By Phil Davis | August 1, 2013
Not every company has a crack team of community managers on staff. Even when it comes to the most popular social networks, like Facebook or Twitter, many companies are lacking a solid content strategy. If the resources aren’t there, or social just isn’t on a brand’s radar, it’s common to have someone take on the duties of social posting as an additional role until the right person can take charge. Should you find yourself taking the reigns of your brand’s Facebook page, here are a couple simple suggestions to help keep your brand’s page look clean and professional.
Shorten your links
Is there anything more displeasing to the eye than a bunch of URL code clutter? Rambling links look bad. They take up space and can make a simple, brief post look like a short story. There are many free link shorteners out there, utilize them. As an added bonus, most of them come with their own click metrics. Remember, data is your friend.
When used incorrectly, link previews are just as irritating to the eye as code clutter. They used to be a nuisance for pages, because their ability to pull correct images, headers and descriptions from the link’s landing page was spotty at best. Luckily, recent changes have enabled page admins to upload their own image for a link preview. Should you decide to use a link preview box versus an image (see below), make sure you upload an image related to the link or content. You also have the ability to edit the box’s headline and description, so do it.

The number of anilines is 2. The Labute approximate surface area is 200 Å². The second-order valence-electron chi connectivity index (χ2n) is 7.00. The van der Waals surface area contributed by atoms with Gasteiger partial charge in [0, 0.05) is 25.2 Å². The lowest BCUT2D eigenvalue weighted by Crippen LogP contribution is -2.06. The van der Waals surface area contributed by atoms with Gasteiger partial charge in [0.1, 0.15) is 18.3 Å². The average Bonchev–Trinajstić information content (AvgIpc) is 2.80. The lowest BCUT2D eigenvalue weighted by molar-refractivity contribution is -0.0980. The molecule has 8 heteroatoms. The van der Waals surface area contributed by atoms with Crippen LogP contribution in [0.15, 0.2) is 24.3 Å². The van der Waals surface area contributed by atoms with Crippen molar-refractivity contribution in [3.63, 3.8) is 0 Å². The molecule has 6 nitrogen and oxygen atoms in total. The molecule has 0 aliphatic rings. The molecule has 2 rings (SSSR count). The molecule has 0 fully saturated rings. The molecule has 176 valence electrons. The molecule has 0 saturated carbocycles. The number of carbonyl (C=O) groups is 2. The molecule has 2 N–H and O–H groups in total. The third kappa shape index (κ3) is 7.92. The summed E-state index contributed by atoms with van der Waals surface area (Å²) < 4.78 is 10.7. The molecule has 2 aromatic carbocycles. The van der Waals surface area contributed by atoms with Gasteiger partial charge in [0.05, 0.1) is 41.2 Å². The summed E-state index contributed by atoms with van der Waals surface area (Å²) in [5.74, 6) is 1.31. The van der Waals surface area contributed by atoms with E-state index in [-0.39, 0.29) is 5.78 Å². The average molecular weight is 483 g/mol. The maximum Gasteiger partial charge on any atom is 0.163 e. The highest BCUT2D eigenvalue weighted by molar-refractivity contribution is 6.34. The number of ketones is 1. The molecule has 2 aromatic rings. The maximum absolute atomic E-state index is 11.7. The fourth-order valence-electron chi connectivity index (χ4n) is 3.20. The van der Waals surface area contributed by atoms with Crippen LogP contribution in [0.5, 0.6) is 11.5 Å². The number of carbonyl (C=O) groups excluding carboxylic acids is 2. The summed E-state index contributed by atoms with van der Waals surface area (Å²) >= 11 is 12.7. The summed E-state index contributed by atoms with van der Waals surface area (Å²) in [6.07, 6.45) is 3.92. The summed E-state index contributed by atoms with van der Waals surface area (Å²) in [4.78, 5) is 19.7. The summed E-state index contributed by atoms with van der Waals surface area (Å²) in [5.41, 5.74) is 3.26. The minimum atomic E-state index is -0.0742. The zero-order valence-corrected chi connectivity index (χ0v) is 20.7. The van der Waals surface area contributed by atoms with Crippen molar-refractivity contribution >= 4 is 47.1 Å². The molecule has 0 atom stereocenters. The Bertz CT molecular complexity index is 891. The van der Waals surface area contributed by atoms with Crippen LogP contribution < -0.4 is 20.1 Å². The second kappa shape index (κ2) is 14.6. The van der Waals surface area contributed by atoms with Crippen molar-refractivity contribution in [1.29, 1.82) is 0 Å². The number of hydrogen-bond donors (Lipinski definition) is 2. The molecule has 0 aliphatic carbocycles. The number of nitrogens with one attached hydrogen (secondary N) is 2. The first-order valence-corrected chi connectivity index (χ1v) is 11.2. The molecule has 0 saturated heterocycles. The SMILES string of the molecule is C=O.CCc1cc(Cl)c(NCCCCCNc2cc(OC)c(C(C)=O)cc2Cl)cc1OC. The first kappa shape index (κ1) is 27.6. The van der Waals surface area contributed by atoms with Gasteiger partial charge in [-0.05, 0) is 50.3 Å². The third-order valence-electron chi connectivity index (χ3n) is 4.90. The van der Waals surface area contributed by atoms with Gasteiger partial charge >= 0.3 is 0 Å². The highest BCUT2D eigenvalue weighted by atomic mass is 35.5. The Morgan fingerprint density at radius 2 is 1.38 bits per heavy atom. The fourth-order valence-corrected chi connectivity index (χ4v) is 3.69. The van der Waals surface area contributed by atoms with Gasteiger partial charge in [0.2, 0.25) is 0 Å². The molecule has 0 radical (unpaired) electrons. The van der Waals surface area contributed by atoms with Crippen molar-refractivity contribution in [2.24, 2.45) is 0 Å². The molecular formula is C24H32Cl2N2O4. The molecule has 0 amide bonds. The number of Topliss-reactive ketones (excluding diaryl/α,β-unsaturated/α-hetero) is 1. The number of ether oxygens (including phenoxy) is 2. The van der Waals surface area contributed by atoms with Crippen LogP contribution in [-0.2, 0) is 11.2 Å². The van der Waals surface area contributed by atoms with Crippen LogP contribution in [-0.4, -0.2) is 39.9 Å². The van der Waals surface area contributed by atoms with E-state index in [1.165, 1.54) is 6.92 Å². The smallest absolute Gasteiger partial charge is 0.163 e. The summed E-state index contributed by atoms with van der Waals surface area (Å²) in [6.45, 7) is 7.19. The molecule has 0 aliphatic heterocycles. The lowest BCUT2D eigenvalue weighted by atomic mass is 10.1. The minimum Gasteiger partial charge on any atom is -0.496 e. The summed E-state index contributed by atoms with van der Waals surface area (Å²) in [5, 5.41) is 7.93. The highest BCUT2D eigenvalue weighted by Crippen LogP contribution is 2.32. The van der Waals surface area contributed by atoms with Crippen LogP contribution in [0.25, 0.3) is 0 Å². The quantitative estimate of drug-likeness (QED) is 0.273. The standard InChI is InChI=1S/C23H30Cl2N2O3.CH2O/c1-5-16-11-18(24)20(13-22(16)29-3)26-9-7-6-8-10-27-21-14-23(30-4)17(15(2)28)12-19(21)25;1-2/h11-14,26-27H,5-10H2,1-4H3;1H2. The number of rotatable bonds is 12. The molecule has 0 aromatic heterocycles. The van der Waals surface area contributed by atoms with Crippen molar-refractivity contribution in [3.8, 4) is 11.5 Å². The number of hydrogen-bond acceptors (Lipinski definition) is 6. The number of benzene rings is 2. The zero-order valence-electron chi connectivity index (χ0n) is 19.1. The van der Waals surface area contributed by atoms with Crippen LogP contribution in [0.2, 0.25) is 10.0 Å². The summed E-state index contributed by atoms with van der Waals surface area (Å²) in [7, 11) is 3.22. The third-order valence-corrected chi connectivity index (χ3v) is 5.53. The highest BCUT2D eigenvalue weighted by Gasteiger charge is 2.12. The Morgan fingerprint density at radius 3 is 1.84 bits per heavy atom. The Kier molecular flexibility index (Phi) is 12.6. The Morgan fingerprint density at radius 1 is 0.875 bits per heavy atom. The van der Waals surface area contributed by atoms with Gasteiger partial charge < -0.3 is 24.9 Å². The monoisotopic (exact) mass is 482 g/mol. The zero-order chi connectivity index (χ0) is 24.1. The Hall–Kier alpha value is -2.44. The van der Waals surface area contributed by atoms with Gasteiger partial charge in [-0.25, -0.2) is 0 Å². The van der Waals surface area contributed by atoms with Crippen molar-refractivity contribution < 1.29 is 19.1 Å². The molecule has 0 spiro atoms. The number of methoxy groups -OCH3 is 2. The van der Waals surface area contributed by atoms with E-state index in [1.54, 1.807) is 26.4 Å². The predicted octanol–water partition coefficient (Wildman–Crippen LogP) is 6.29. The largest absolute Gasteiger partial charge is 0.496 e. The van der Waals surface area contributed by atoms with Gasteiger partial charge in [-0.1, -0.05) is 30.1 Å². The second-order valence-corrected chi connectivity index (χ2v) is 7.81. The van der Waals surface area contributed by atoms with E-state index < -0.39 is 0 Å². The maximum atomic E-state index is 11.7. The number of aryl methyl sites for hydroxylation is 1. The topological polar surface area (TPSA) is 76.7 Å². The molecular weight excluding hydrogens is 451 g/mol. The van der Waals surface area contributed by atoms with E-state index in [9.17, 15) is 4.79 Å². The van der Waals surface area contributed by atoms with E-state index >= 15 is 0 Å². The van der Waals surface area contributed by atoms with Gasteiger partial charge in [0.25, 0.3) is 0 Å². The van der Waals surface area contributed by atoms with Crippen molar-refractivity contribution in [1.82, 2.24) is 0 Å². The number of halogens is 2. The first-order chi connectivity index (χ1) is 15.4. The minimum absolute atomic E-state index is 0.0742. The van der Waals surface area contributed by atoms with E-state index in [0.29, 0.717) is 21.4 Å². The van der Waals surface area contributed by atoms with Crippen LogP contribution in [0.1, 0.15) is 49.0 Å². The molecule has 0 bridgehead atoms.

Use images when you can
You’ve heard the phrase ‘a picture is worth a thousand words’ — well, it’s true. Text can only do so much. Your post may be important or useful to your fans, but when they’re scrolling through numerous friends and page updates, they may miss it. Images capture your attention and make your eyes focus. Make it relevant, use a text overlay if necessary. Few companies can make text-only updates work, interactions come when the post is visually engaging.
Keep your posts brief
Assume your audience has some form of attention deficit. The lifetime of a post is short, especially on mobile. Facebook’s post character limit is more than 60K. If that’s a problem for you, then you should reassess what you think you need to be posting. Studies have suggested keeping it around 140 characters or less. Not only does this force you to practice some self control when posting, but it helps with cross publishing for Twitter.
Asking for Likes/Shares/Comments
If you’ve taken the time to create an engaging post with good content, you shouldn’t have to ask your fans to interact with it. That will happen on its own. If they aren’t interacting, that should tell you something. Asking for interactions is fine in some situations, but if it’s a common practice in your content, it comes off as cheap, desperate or simply lazy.
This isn’t intended to be a strategy or a social media posting guide. These are simple tips that will help you look like you know what you’re doing, even if you don’t. Until your brand has the time and resources to hire someone with more experience, let this be your cheat sheet. Keep in mind, one of the main goals of your posts should be to drive traffic to your site or blog. So treat your posts as teasers to the content you’re trying to expose, and not a landing page.
Do you have a community manager and a strategy but still feel like you’re missing something? Then it’s likely some coaching is in order. Leave a comment, tweet at me or send me an email with any questions or for more information.